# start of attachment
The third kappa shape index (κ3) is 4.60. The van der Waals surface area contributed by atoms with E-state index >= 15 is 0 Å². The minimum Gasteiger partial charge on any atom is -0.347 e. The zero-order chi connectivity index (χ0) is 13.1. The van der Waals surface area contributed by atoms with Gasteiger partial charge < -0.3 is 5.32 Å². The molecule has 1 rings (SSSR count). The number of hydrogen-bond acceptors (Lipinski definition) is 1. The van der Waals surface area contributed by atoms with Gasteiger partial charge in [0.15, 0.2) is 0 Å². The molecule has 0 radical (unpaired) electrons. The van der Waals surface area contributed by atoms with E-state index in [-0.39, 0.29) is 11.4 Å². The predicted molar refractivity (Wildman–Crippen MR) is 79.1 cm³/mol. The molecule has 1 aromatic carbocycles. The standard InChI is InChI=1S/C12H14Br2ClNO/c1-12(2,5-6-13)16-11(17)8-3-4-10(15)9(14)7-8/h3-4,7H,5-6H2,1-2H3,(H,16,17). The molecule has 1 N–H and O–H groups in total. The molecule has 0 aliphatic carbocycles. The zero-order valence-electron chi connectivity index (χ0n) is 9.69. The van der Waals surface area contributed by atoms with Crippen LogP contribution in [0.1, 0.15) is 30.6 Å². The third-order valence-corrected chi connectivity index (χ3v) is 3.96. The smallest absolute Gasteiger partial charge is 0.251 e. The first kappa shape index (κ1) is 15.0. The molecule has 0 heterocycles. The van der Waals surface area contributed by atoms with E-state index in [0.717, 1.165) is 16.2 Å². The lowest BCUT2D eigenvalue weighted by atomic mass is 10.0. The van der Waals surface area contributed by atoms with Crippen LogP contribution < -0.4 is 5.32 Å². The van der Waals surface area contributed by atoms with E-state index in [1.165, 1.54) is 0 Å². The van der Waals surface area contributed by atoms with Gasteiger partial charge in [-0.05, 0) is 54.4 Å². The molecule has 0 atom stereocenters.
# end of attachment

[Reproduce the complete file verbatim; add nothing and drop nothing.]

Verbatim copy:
The third kappa shape index (κ3) is 4.60. The van der Waals surface area contributed by atoms with E-state index >= 15 is 0 Å². The minimum Gasteiger partial charge on any atom is -0.347 e. The zero-order chi connectivity index (χ0) is 13.1. The van der Waals surface area contributed by atoms with Gasteiger partial charge < -0.3 is 5.32 Å². The molecule has 1 rings (SSSR count). The number of hydrogen-bond acceptors (Lipinski definition) is 1. The van der Waals surface area contributed by atoms with Gasteiger partial charge in [0.15, 0.2) is 0 Å². The molecule has 0 radical (unpaired) electrons. The van der Waals surface area contributed by atoms with E-state index in [-0.39, 0.29) is 11.4 Å². The predicted molar refractivity (Wildman–Crippen MR) is 79.1 cm³/mol. The molecule has 1 aromatic carbocycles. The standard InChI is InChI=1S/C12H14Br2ClNO/c1-12(2,5-6-13)16-11(17)8-3-4-10(15)9(14)7-8/h3-4,7H,5-6H2,1-2H3,(H,16,17). The molecule has 1 N–H and O–H groups in total. The molecule has 0 aliphatic carbocycles. The zero-order valence-electron chi connectivity index (χ0n) is 9.69. The van der Waals surface area contributed by atoms with Crippen LogP contribution in [0.1, 0.15) is 30.6 Å². The third-order valence-corrected chi connectivity index (χ3v) is 3.96. The smallest absolute Gasteiger partial charge is 0.251 e. The first kappa shape index (κ1) is 15.0. The molecule has 0 heterocycles. The van der Waals surface area contributed by atoms with E-state index in [0.717, 1.165) is 16.2 Å². The lowest BCUT2D eigenvalue weighted by atomic mass is 10.0. The van der Waals surface area contributed by atoms with Crippen LogP contribution < -0.4 is 5.32 Å². The van der Waals surface area contributed by atoms with E-state index in [1.165, 1.54) is 0 Å². The van der Waals surface area contributed by atoms with Gasteiger partial charge in [-0.05, 0) is 54.4 Å². The molecule has 0 atom stereocenters.